Municipal and corporate bond markets in 2022 should stay on the solid course charted in 2021. However, keep an eye on potential disruptions and focus on a laddered approach.
The past year saw continued improvement in investment-grade (IG) corporate and municipal credit fundamentals. Economic growth was exceptionally strong and, despite COVID-related disruptions, the economy had exceeded its pre-pandemic size by the middle of year.
By year’s end, the surprising persistence and magnitude of inflation led the Federal Reserve to begin preparing markets for an early end to its quantitative easing (QE) program and for rate hikes, possibly as early as the first half of 2022. Against this backdrop, corporate and municipal valuations were well supported and 10-year yields rose modestly.
Mixed, but strong, performance year
Performance in the two asset classes was mixed. Municipals, as measured by the Bloomberg Municipal Bond Total Return Index, had a solid year, producing a 1.52% total return, while IG corporates, as measured by the ICE BofA/Merrill Lynch 1–10 Year US Corporate Index, returned -0.85%. While both markets were negatively impacted by rising interest rates, municipal bond yields ended the year only slightly higher as strong demand caused the municipal/Treasury yield ratio to decline substantially. In the case of corporates, the improving credit outlook and higher coupons helped the sector outperform Treasury notes with similar maturity by 1.06%—in line with their 25-year average excess return.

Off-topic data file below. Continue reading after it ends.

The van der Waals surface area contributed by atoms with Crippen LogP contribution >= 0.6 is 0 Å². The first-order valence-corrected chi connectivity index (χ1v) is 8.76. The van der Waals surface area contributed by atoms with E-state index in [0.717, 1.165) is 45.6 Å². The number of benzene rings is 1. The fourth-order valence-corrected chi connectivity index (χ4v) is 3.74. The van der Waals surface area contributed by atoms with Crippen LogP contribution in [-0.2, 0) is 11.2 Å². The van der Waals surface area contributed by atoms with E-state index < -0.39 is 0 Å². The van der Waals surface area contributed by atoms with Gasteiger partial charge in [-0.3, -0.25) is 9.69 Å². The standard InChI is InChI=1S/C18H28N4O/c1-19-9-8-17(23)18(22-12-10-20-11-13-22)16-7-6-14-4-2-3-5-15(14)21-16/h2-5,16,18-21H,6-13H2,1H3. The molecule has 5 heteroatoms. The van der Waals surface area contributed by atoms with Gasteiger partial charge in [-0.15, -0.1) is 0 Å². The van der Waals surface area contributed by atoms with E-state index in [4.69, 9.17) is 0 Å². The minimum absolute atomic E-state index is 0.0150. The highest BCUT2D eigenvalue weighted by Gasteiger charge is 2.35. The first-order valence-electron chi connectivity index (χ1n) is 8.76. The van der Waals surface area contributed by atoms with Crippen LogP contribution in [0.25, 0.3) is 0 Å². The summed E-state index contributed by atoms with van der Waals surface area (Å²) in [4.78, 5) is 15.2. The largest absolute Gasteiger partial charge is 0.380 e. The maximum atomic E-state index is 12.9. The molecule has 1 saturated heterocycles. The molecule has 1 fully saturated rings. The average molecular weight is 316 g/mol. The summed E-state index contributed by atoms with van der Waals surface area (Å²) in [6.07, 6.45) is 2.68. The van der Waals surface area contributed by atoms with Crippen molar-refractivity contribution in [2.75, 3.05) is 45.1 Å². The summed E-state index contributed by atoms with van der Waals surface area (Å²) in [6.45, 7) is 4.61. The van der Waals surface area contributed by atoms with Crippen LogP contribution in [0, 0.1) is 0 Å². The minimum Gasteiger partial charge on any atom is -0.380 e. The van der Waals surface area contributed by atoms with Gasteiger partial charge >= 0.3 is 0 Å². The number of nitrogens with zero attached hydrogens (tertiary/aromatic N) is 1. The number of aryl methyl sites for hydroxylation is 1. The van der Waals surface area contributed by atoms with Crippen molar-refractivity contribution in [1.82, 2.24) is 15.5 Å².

Despite shortages of labor and problems with the supply chain, economic growth remained strong. The New York Fed Weekly Economic Index is projecting a nearly 8% increase in gross domestic product (GDP) for 2021. Notably, non-farm payroll growth averaged 582,000 a month and the unemployment rate fell from 6.7% to 4.2%. While this is good news, many companies continue to struggle to find employees. The pandemic appears to have had a significant impact on the labor force, resulting in early retirements and a lower labor participation rate. Therefore, it’s reasonable to expect rising labor costs to be a factor for some time.
The supply chain remains challenging as well. In response to the pandemic, companies cut production and drew down existing inventories. Now, demand is surging—production and transportation companies are struggling to keep pace. Demand for goods has far outpaced existing capacity.
Not surprisingly, price pressures appear to be broadening and, while logistics and supply problems may be cresting, an uncomfortable level of inflation could be with us for some time. The Fed-preferred inflation metric, the Core Personal Consumption Expenditures Price Index, is rising at an annual rate of nearly 5%. While we think inflation will peak in the first half of the new year, we don’t think it will fall back below 2% anytime soon.
The Fed is clearly pivoting its focus from economic growth to fighting inflation. In his first congressional testimony since being renominated in early December, Chairman Powell suggested it was time to abandon the word “transitory” to describe inflation. At its December meeting, the Fed doubled the pace of the taper and modified projections to suggest the possibility of three rate increases in the coming year and three more in 2023.
The pandemic continues to disrupt activity. Late in the year, case counts began rising sharply, suggesting a potential new wave. However, due to rising vaccination rates, new drug therapies, and the growing aversion to lockdowns, we believe that each new wave will be far less disruptive than its predecessors. The Omicron variant may change that calculus, but further epidemiological analysis will be required before we know that with any certainty.